Gadfly Bites 7/17/17 - "A distinct disadvantage"

  1. We start today with something of a broad overview of education in Ohio, courtesy of state supe Paolo DeMaria. The supe presented his vision at the City Club of Cleveland last week, stressing the need for strategic planning and broad goals rather than what he calls “random acts of policy development”. Wonder what he means by that? (Gongwer Ohio, 7/14/17)
     
  2. Here’s one of those “big picture” things which the supe’s planning efforts should probably take into account – the large scale baby bust in the United States. The impacts of a declining number of young people needing K-12 education services should probably drive decision making now for the future. And of course since this decline has been going on for a decade, it should probably have been taken into account somewhat sooner than now. But hindsight is 20/20, amiright? (Dayton Daily News, 7/16/17)
     
  3. And just for balance, here are some small picture things that should probably get some attention in whatever strategic planning is on the horizon for Ohio. Toledo Public Schools has the highest number of students classified as homeless in Ohio – approximately 2,700 students last school year, representing a 37 percent increase over the last three years. The definition is perhaps a little broad, but the problem is real, especially when ZIP code equals destiny in a district. (Toledo Blade, 7/16/17) Ohio students are far more diverse as a group than are their teachers. And while quality is more important really than is diversity, any efforts to accomplish both aims simultaneously will likely pay dividends. (Columbus Dispatch, 7/16/17) Back to Toledo to get an update on their efforts at diversifying their teacher workforce through the Teach Toledo initiative. There is interesting detail here about barriers the program faced to recruiting enough people to even fill up its first class of locally-based teacher candidates (think transcript fees and family-friendly class schedules), but fill it up they finally did. Now, on with the show. Good luck to everyone involved! (Toledo Blade, 7/17/17)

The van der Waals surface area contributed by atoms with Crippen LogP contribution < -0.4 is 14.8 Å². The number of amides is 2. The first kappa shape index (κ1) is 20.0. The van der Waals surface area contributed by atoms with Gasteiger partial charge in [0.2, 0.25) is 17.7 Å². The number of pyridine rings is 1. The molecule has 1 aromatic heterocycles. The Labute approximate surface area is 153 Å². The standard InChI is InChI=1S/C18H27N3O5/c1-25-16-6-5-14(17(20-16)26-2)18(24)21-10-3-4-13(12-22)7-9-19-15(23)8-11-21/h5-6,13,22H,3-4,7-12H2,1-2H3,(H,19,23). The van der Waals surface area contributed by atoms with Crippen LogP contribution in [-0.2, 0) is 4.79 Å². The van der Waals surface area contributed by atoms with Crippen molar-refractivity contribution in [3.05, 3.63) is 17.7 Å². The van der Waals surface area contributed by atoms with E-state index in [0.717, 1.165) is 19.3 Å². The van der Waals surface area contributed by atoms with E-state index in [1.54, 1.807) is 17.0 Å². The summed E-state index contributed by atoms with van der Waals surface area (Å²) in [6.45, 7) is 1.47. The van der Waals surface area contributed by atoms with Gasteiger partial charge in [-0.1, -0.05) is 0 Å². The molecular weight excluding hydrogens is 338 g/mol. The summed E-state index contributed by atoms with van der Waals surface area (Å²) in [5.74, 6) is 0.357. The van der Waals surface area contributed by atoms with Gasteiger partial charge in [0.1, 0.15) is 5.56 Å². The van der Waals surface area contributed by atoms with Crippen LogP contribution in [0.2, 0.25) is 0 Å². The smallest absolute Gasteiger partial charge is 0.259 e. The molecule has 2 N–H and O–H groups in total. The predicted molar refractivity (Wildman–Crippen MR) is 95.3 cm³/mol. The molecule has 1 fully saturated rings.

4. Over the weekend, editors in Youngstown opined in a “be careful what you wish for manner” regarding the pending legal case of the school district vs. the “Youngstown Plan”. (Youngstown Vindicator, 7/16/17)
     
  5. Speaking of CEO-style Academic Distress Commissions, here are the five finalists for CEO in Lorain, ahead of tomorrow’s Meet the Candidates night. The ADC might want to make sure they’ve got someone else lined up to set out the chairs, it appears, as the person I had expected to be doing that job – with a spring in his step and a tune on his lips – will probably not be there. Much to my surprise. (Northern Ohio Morning Journal, 7/16/17) We finish up in Lorain with a small piece about changes afoot in the Colossus of Lorain (a.k.a. their schmancy new-ish high school) for next school year intended to help aid rising freshman to success. The piece is so short as to pass nearly unnoticed, but also so loaded with between-the-lines irony and unanswered questions as to stand like a – well – Colossus smack dab in the middle of the county. Unanswered questions include: “Why didn’t someone planning this monstrous building point out that freshmen might rightly feel a bit ‘lost’ among its multiple floors and enormous hallways?” and “Are there going to be additional cameras or keycard access points incorporated for the third floor Freshman Hidey Hole?” Ironic bits include the fact that the high school absenteeism rate in Lorain was pretty darned alarming the last few years and that all of this could be undone by the new CEO whose last name will not be Graham. Aside from all that though, do carry on. (Northern Ohio Morning Journal, 7/16/17)
Jeff Murray
Jeff Murray is the Ohio Operations Manager of the Thomas B. Fordham Institute,